Hundreds of Athenians gathered on Monday outside a chapel at Athens’ Metropolitan Cathedral and raised their voices in song to pay their final respects to Greek composer and politician Mikis Theodorakis.
Theodorakis, an outsize figure and a hugely popular composer of popular songs, in addition to numerous chamber, symphonic music and ballet works, died last Thursday at 96. He was also a passionate political activist, who, although he said he wanted to die a communist, often ignored ideological boundaries.
Theodorakis’ body arrived almost two hours late, the result of a dispute over burial details. He will be buried on Crete on Thursday, next to his parents and brother, as he wished. He wrote a letter in October to Greek Communist Party chief Dimitris Koutsoumbas in October, entrusting him with the funeral arrangements.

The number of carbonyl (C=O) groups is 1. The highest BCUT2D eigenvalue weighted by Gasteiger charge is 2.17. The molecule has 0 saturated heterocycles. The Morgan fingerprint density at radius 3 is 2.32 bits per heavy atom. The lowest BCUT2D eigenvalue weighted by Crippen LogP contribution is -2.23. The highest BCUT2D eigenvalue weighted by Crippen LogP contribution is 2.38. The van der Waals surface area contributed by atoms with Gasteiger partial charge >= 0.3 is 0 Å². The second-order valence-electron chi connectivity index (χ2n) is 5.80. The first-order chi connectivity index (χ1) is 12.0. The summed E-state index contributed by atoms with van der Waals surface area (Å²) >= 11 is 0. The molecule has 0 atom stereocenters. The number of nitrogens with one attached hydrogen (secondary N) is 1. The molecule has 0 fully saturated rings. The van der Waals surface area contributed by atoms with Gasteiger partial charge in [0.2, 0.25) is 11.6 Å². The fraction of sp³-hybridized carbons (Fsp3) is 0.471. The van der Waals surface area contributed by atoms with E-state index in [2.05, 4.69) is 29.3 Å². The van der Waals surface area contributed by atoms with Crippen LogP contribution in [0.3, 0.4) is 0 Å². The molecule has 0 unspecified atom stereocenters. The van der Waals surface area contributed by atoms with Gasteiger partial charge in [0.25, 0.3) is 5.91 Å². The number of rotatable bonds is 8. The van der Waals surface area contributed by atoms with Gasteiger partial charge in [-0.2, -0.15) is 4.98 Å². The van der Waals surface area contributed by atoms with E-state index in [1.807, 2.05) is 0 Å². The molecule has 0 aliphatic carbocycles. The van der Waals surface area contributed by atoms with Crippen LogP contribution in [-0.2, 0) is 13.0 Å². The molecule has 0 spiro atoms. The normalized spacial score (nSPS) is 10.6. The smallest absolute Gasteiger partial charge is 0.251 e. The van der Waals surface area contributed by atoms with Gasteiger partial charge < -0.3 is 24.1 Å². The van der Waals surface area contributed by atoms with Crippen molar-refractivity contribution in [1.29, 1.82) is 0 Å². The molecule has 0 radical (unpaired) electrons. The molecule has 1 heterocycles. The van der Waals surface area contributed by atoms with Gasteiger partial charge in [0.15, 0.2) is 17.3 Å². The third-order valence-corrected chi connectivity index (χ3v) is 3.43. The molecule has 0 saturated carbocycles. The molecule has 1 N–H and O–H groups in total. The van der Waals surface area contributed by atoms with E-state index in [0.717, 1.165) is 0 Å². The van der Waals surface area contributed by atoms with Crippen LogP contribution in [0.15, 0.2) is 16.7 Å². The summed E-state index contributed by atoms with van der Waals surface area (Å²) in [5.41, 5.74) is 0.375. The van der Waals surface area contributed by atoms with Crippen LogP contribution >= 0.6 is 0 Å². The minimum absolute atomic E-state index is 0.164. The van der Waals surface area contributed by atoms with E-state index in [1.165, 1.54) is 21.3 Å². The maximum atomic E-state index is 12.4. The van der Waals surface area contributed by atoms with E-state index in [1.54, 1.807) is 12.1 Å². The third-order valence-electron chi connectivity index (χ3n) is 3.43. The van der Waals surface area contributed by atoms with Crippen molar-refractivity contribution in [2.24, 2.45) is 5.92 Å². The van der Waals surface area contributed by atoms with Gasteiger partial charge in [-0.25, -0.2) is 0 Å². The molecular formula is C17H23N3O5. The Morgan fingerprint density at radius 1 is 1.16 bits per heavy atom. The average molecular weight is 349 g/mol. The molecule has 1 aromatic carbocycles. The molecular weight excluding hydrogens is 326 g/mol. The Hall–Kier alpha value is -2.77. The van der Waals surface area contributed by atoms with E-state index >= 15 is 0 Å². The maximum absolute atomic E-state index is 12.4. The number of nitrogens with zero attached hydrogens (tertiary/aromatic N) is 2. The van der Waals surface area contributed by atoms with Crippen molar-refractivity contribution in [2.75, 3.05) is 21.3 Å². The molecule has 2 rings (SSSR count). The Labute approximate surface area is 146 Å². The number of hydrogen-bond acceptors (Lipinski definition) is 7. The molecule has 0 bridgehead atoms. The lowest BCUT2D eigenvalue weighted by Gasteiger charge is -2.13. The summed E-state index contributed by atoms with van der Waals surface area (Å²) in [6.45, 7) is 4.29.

“Now, at the end of my life, at the time of taking stock, details are erased from my mind and the ‘Big Things’ remain. So, I see that I spent my most crucial, forceful and mature years under KKE’s banner. For this reason, I want to depart this world as a communist,” Theodorakis wrote, according to the Associated Press.
Mourners gathered at the Athens cathedral on the first day of the public tribute also sang his songs, while a German composer and former associate of the legendary Greek artist, Henning Zierock, performed iconic melodies on his guitar in an impromptu concert.
Theodorakis’ body will lie in state from 10 a.m. to 7 p.m. on Tuesday and from 10 a.m. to 2 p.m. on Wednesday.